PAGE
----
When the inventor of the Walking, Talking Elmo doll, John Frank, learned he had colon cancer just seven months after marrying the love of his life, the 59-year-old was devastated. His wife, Nancy Rupert, said, “He was an athlete, ‘Mr. Healthy Guy,’ so it really did a number on his self-esteem—as well as his body. “
The newlyweds couldn’t believe they had waited all their lives to find each other, and now cancer threatened to separate them so quickly. A second marriage for both, they had met on Match.com when Nancy was 53 and John, 58. Nancy said, “We fell madly in love.”
Faced with this life-threatening news, the Connecticut couple went shopping for a book that would convey, in laymen’s terms, how to cope with cancer—but couldn’t find one to their liking. “So,” Nancy said, “John decided to write one himself.”
And write it he did—well, at least a manuscript. He was primarily known as the illustrator and geophysicist who invented the inside mechanism of the Walking, Talking Elmo doll, winning him the Mattel Invention Award in 1998. But now, with Nancy at his side, John used his talents to honestly and accurately record his immediate thoughts as they faced his cancer together.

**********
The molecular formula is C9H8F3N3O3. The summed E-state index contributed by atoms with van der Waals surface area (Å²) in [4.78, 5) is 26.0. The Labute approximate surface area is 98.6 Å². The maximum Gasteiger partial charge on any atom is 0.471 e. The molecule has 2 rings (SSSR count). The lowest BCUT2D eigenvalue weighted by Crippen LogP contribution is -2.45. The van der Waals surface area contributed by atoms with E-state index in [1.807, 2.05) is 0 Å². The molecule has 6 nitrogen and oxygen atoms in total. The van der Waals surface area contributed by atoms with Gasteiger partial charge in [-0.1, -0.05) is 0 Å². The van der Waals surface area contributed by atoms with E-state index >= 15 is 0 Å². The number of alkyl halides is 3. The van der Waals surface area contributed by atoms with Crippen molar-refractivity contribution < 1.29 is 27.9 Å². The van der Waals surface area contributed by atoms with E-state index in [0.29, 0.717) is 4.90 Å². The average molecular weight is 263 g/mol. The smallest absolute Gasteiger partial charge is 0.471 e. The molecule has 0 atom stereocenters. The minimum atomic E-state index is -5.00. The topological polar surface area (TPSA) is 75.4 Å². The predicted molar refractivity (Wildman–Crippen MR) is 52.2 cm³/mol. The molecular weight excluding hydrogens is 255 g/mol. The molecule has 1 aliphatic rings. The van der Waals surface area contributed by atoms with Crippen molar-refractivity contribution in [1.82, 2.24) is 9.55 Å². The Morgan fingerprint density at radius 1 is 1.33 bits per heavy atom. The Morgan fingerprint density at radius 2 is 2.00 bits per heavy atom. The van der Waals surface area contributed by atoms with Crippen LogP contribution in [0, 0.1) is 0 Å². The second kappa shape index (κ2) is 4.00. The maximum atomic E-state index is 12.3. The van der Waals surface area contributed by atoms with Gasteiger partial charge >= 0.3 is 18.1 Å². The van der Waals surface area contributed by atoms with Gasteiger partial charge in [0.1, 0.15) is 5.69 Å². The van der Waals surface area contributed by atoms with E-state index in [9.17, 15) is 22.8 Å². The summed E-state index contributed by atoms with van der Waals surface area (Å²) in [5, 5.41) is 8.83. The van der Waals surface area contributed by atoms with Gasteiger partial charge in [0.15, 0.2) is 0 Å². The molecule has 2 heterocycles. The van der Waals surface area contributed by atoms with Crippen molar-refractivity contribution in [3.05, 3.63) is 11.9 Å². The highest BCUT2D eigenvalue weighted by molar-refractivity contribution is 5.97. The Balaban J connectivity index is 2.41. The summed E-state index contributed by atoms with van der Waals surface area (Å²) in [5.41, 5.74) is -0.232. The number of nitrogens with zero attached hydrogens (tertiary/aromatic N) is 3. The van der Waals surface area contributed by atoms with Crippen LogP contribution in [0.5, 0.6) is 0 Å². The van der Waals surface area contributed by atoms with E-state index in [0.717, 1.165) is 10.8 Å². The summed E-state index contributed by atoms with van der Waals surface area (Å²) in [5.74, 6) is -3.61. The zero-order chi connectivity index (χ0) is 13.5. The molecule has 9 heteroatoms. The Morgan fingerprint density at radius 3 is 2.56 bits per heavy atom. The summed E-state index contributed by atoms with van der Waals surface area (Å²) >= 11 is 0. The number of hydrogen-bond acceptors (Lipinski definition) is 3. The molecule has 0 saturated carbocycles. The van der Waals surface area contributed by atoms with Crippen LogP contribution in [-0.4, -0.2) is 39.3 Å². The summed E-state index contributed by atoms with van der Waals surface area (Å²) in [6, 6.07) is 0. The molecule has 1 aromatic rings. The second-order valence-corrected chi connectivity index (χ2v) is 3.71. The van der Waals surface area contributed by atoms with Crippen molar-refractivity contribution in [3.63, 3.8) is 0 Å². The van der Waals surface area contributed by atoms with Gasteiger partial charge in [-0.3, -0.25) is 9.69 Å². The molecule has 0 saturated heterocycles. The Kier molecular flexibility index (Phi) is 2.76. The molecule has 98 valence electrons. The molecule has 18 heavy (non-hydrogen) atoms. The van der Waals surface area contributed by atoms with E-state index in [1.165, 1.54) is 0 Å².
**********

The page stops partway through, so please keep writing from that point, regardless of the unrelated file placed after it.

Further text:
Formerly working in the medical field as an Army surgeon’s assistant during the Vietnam War, John now faced life’s hardest lessons as the patient. He begins his story:
I’m perched upon an examination table in a small, windowless exam room decorated with a framed seaside print and a short magazine stack that I imagine hardly ever gets touched. Who searches Good Housekeeping for recipes while awaiting the kind of news that gets delivered here?
“Brownies to Die For?” “Death by Chocolate?” No, thanks.
My wife Nancy sits to my side…we have to lean and stretch to hold hands...Her touch somehow helps to soften what I expect. She’s with me, her grip says, though I am really on my own…
His journey though chemotherapy is soul-baring and sprinkled with laugh-out-loud moments. All the while, you are treated to his memories as a Jewish kid growing up on Long Island in a dysfunctional family.